“Ah, VIP,” he said loudly and clearly to make sure the Witches understood their mistake. “I’ll get someone to show you in.”
He pulled a chord behind him, and the great doors to the mansion opened. A small green Quiggle rushed out.
“Three for the VIP area,” the Kougra told him.
“Excellent!” the Quiggle beamed. “This way, please, ladies.”
The Quiggle gestured them inside. As the doors closed behind them, Edna shot a glance back to the Kougra and flicked her hand. She smiled with satisfaction as she heard the croak of a Mortog a moment later.
The grand entrance hall was lavishly decorated, and guests were milling about talking with drinks in their hands.
“This way, this way, I’ll show you to the VIP area,” the Quiggle said, escorting the Witches through a doorway.
It led to what must have been the mansion’s old library, and had been mostly restored. Other, clearly more affluent guests were gathered in this room.
“I’ll get Mr. Berkley, he’s dying to meet you,” the Quiggle informed them.
He rushed off to a corner where a green Tonu and a blue Nimmo were deep in conversation.
“Excuse me, Mr. Berkley?” the Quiggle interrupted.
“What is it, Archie?” the Tonu asked irritably. “Mr. Worthington-Smythe-Foxley was just telling me about his holiday homes.”
“Sorry, sir, but the Witches are here,” the Quiggle told him.
The Tonu’s face brightened and he made his excuses before heading over to the Witches.
“I’m so glad you could all came!” he said theatrically. “I am Heston Berkley, the director and writer of this humble play. Of course, I already know your names.”
Edna’s hand was moving before he even finished speaking. She jabbed him very forcefully in the middle.
“Why are you writing plays about Esmeralda?” she demanded. “Who told you? Which Faerie?”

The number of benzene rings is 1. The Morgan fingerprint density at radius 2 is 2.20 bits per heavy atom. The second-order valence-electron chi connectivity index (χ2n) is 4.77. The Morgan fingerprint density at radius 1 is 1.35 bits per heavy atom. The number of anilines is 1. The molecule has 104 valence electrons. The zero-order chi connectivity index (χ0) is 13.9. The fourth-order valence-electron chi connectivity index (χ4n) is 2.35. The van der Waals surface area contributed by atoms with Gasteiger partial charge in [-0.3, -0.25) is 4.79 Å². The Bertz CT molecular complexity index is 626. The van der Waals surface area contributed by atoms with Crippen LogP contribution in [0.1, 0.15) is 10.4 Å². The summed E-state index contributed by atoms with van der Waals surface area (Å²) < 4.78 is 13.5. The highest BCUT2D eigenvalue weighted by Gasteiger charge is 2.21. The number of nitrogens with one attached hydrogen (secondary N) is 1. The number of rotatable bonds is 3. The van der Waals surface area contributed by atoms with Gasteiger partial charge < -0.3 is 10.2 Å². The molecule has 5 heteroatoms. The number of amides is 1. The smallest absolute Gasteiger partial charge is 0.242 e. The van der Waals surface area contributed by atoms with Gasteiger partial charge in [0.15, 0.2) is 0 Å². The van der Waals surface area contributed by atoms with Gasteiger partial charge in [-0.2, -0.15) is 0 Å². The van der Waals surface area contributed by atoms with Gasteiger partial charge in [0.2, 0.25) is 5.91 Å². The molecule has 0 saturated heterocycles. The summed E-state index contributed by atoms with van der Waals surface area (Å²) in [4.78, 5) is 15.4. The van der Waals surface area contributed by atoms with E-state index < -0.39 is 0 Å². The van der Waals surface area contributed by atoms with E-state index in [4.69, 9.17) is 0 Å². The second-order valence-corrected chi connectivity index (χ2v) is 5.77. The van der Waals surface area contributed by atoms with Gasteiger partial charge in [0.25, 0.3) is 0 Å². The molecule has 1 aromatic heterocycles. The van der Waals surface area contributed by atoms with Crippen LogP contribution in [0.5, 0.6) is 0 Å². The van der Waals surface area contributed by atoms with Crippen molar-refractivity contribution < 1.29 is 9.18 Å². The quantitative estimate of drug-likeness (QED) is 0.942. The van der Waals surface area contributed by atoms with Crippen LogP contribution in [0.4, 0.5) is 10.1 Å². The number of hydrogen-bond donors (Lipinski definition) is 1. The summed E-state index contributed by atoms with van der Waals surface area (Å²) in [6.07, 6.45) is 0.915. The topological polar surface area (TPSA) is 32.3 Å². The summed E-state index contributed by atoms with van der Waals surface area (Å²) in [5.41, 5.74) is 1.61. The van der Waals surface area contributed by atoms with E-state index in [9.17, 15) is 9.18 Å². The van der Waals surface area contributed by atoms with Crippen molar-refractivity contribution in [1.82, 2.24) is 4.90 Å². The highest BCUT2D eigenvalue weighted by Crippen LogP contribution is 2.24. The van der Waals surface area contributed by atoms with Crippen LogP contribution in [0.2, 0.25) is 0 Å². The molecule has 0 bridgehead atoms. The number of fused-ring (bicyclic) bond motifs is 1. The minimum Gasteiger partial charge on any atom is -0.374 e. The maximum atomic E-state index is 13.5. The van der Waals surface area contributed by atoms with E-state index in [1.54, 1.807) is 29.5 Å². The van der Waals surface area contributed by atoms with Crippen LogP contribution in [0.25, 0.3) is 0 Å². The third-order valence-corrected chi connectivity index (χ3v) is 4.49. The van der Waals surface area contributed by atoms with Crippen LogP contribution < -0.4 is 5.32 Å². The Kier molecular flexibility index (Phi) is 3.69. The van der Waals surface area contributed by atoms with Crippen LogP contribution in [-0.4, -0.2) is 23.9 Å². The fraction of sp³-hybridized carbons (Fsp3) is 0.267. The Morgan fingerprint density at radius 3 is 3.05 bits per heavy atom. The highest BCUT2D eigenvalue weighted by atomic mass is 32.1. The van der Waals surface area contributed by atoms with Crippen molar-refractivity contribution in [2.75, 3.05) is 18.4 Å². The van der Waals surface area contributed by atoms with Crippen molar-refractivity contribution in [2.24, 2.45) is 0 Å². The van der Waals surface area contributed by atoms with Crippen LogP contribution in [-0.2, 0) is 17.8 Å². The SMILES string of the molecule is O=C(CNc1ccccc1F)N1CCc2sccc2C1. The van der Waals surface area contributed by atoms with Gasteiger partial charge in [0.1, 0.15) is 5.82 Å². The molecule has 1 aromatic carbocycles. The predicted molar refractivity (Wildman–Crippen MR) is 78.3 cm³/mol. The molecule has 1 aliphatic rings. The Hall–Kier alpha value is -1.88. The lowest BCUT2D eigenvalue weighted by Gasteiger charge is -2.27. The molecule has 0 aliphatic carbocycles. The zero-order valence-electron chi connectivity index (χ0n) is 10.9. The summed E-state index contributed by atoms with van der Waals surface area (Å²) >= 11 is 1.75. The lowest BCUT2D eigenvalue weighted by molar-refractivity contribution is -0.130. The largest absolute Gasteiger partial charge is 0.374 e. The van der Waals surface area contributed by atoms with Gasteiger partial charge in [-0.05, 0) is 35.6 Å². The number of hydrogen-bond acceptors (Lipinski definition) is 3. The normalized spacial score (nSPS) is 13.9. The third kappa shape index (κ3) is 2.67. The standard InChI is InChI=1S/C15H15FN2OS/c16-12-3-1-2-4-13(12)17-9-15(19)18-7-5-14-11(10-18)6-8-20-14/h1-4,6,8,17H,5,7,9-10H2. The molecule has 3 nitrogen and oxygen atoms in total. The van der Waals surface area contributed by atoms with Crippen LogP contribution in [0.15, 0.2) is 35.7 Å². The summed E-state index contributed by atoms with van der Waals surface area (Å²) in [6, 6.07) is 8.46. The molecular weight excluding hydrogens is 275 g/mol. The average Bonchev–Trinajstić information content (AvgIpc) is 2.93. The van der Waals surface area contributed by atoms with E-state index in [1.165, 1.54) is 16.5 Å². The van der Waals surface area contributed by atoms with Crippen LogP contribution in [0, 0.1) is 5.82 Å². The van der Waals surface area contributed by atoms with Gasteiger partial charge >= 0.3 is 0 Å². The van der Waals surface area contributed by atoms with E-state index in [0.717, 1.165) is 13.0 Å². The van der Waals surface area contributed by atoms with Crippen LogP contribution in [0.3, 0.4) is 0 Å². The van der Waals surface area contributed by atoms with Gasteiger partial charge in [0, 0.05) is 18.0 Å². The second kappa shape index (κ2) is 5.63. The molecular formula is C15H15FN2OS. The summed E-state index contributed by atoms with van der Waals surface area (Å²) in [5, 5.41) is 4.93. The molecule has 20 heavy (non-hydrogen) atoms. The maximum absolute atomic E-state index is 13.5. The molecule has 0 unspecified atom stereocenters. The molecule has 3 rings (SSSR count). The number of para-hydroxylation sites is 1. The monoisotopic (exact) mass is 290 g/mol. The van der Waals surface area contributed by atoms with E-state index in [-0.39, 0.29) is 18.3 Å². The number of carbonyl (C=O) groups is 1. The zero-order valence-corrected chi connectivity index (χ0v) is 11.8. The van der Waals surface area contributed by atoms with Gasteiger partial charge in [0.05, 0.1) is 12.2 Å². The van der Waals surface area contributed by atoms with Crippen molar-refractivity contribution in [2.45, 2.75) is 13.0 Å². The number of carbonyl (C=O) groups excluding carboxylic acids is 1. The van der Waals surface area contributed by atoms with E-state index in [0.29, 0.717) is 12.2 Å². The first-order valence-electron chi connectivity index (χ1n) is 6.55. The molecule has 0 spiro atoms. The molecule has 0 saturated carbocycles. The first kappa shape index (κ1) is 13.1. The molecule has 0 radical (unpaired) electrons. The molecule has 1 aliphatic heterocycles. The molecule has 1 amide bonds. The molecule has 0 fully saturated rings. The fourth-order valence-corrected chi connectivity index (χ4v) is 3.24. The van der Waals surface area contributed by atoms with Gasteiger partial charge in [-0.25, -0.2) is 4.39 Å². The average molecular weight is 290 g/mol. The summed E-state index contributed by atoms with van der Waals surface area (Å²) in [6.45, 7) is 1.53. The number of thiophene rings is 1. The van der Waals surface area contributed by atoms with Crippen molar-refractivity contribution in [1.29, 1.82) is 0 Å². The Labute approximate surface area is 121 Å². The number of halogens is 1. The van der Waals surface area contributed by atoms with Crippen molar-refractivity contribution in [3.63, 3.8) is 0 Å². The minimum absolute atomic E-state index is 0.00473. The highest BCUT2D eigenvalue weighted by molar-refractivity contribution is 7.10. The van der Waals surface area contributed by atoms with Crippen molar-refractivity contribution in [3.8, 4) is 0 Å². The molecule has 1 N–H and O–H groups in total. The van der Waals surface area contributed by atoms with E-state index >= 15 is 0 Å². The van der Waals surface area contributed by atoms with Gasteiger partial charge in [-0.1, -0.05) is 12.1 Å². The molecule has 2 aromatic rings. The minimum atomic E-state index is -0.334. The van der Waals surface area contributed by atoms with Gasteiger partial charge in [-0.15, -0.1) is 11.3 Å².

Heston stumbled back slightly and smiled again, “I thought you already knew? When the Baron turned up in Neopia Central, everything came out. It seems the Faeries told one of their clerks, a researcher in the museum, and from there word quickly spread around about the true nature of the story. After I heard, I was inspired. The rest, as they say, is history!”
He turned to the Quiggle and added, “Archie, get these ladies some programmes and then show them personally to their seats. I have much to do backstage.”
He bowed towards the Witches before leaving them.
“Archie Twaddle,” the Quiggle said, without even looking at the Witches. “I’m his assistant. If you’ll follow me.”
He led them back out into the main hall.
“And just who is he?” Edna demanded.
“You don’t know?” Archie asked in amazement. “He’s only Heston Berkley, the most famous playwright in modern times!”
“And this is his house?” Morguss asked. “I’ve never heard of him.”
“No, no, no,” Archie explained. “He’s from Neopia Central. He bought this place because it used to belong to the Baron. His family’s richer than pretty much anyone; he did the entire place up especially for the performance.”
Archie pushed open a set of double doors leading them into a new room. It was a theatre, with rows upon rows of plush red seats all facing a polished stage.
“You’ve got some of the best seats in the house,” Archie continued. “No boxes, of course, I hope you understand.”
He paused at one row and signalled them to sit down. As they did so, he handed them all booklets.
“The programmes,” he explained. “Not that you need them; you already know the story!”
Archie scuttled off as the Witches got themselves comfortable. Other guests were beginning to file in and take their seats.
“I don’t like plays,” Edna growled.
To be continued...